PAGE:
Book Review: Dandelion By Gabbie Hanna




Sierra Deaver, Senior Staff Writer

In years past popular YouTubers, like Shane Dawson, Lilly Singh, and Jeffree Star have expanded their platforms by writing books, and Gabbie Hanna is no different. Just last month, the famous YouTuber released her second poetry book, titled Dandelion. Her newest book is a collection of poems that showcase her experiences, achievements, and struggles throughout her life.

This isn’t the first book she’s written, as she wrote another poetry book, Adultolesence in 2017. However, it received negative reviews, mainly because people thought the book was rushed, poorly written and lazy. 

I’ll admit that I’ve never actually read her first book, because the negative reviews shied me away from buying it. However, I did see some of her poems from the first book online, and they felt like they were more like someone’s tweets than actual poems. Many of her “poems” in the first book had a lot of abbreviations, making them look like a text message on someone’s 2005 BlackBerry phone, instead of an actual poem.

Because of the negative reviews around her first book, I debated whether or not her second book would be worth my money or my time. My expectations were quite low and I was afraid that this book would be too similar to her first book. I have been a fan of hers for over a year, but as much as I love Gabbie Hanna and her content I was hesitant to preorder her new book. However, I decided to give it a shot, thinking that her writing and poetry would have improved over the past three years. 

When I got my edition of Dandelion, in the mail, I wasn’t sure what to expect at first, and whether I will regret this purchase or not. However, all biases aside, the book was pretty good, and a vast improvement from her first. The book had a variety of poems, ranging from sad, to blatantly funny and from thought-provoking, to relatable. It’s clear that she put more time and effort into this book than her first one, as many of the poems I read of hers made me stop and think about the meaning behind the poem. While a lot of the poems were less than a page each, there was some thought and effort put in almost every single one.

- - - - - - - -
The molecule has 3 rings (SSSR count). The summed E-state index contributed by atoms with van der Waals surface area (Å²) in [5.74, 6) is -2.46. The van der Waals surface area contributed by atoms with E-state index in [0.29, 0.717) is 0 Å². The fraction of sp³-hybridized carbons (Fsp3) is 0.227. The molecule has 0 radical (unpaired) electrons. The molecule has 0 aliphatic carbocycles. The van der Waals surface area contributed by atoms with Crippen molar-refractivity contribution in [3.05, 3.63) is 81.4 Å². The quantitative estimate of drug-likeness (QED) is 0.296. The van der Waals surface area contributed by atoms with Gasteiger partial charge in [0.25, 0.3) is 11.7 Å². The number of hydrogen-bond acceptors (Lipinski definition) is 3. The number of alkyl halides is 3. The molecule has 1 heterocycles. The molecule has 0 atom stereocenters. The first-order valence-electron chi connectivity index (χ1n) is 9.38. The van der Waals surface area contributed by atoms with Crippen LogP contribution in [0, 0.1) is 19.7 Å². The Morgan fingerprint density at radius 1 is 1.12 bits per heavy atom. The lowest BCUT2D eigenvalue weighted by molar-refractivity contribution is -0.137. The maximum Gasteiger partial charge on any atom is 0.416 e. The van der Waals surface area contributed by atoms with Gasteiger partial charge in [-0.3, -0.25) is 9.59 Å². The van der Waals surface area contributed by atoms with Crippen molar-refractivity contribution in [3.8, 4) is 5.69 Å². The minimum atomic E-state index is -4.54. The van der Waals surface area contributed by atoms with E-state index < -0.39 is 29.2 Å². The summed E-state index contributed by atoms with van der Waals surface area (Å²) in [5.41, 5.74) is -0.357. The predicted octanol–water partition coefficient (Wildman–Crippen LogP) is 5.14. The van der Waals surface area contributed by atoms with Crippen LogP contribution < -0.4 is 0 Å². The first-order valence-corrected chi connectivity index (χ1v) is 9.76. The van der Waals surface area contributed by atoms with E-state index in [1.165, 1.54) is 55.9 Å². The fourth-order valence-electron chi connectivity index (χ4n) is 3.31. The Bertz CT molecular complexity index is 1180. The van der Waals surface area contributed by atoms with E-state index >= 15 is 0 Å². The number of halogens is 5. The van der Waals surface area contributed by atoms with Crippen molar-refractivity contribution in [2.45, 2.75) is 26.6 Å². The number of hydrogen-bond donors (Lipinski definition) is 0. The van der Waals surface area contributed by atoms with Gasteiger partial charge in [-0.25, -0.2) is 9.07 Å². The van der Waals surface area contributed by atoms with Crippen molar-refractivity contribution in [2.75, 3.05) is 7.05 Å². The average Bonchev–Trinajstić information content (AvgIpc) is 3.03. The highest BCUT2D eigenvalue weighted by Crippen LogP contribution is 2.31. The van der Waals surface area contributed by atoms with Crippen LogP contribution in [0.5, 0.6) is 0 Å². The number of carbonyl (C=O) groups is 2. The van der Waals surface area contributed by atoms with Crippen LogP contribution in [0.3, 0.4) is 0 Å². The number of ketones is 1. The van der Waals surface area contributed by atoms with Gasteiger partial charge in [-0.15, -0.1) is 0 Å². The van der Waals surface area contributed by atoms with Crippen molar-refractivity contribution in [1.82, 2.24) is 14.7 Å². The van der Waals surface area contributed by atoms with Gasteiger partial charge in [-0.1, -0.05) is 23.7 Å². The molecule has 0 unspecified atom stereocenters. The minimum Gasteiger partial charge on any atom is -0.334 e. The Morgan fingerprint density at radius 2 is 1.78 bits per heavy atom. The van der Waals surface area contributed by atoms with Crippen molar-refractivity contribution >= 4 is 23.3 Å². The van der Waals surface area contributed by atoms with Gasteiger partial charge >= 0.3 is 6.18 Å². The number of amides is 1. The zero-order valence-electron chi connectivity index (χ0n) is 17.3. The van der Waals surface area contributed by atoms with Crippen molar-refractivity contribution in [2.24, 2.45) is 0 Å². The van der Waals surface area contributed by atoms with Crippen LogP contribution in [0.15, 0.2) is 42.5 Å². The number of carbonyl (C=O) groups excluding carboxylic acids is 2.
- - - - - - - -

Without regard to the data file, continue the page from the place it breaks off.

The book focuses mainly on Gabbie’s life, specifically her struggles with her mental health in the past. As someone who is a fan of hers, and someone who could easily relate to some of her poems, I felt like I got to know her better through Dandelion, and developed a deeper connection with her. 

Accompanying many of her poems was a hand-drawn illustration that usually related to the poem. Occasionally with some of her poems, there would be a little mouse wearing glasses, a newsboy hat, holding a cane, and asking a question, or saying advice, which I thought was cute and creative. Her illustrations were one of my favorite parts of the book. I’ve never really seen her artwork or drawings in any of her videos, so seeing her illustrations in her book was a cool feature. 

When I was reading this book, several of her poems reminded me of her music, and her song lyrics as I felt like it was written in the same style. The titular poem, “Dandelion” for example, had the same lyrics as the song “Dandelion” she wrote after the book. There were also allusions to some of the previous songs she had written, which was cool, though I don’t know if it was intentional or not.

The one complaint was that some of her poems still read like tweets, or “deep” tumblr posts written by a 14 year old girl. Sure, there were no abbreviations this time, but some of her poems, especially her shorter ones felt surface-level deep. All of her poems were lowercase as well, which added to that fake deep vibe that some of her poems already gave off. However, I didn’t find this too problematic, as numerous of her poems

Overall, Dandelion is a good book, despite its flaws. It’s obvious that Gabbie Hanna put a lot of work and effort into this book, and took some of the criticism that she got from the previous book and improved upon it. Whether you love her, hate her, or just heard of her after becoming a meme on TikTok, Dandelion is a good read, regardless of its flaws.